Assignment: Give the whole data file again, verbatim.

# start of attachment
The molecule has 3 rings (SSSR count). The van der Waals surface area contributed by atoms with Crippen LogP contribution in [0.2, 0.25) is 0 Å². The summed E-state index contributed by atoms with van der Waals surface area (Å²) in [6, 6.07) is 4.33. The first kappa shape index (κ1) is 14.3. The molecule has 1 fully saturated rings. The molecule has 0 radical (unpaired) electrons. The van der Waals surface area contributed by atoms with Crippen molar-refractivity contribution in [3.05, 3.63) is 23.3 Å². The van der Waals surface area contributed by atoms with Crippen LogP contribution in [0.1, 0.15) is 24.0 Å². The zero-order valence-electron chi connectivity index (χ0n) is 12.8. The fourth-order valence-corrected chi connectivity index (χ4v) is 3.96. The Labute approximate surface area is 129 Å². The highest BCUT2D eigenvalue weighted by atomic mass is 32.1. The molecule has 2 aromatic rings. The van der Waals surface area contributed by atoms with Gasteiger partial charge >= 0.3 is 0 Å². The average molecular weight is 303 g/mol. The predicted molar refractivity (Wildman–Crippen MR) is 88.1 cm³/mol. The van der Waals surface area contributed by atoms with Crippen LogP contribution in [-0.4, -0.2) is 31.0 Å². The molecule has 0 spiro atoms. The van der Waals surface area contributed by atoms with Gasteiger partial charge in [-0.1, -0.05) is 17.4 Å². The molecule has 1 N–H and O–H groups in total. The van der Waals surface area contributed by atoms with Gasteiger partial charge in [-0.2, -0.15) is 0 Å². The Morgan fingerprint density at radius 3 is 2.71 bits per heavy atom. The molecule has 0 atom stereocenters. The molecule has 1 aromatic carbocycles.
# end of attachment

The molecule has 3 rings (SSSR count). The van der Waals surface area contributed by atoms with Crippen LogP contribution in [0.2, 0.25) is 0 Å². The summed E-state index contributed by atoms with van der Waals surface area (Å²) in [6, 6.07) is 4.33. The first kappa shape index (κ1) is 14.3. The molecule has 1 fully saturated rings. The molecule has 0 radical (unpaired) electrons. The van der Waals surface area contributed by atoms with Crippen molar-refractivity contribution in [3.05, 3.63) is 23.3 Å². The van der Waals surface area contributed by atoms with Crippen LogP contribution in [0.1, 0.15) is 24.0 Å². The zero-order valence-electron chi connectivity index (χ0n) is 12.8. The fourth-order valence-corrected chi connectivity index (χ4v) is 3.96. The Labute approximate surface area is 129 Å². The highest BCUT2D eigenvalue weighted by atomic mass is 32.1. The molecule has 2 aromatic rings. The van der Waals surface area contributed by atoms with Gasteiger partial charge >= 0.3 is 0 Å². The average molecular weight is 303 g/mol. The predicted molar refractivity (Wildman–Crippen MR) is 88.1 cm³/mol. The van der Waals surface area contributed by atoms with Crippen LogP contribution in [-0.4, -0.2) is 31.0 Å². The molecule has 0 spiro atoms. The van der Waals surface area contributed by atoms with Gasteiger partial charge in [-0.1, -0.05) is 17.4 Å². The molecule has 1 N–H and O–H groups in total. The van der Waals surface area contributed by atoms with Gasteiger partial charge in [-0.2, -0.15) is 0 Å². The Morgan fingerprint density at radius 3 is 2.71 bits per heavy atom. The molecule has 0 atom stereocenters. The molecule has 1 aromatic carbocycles.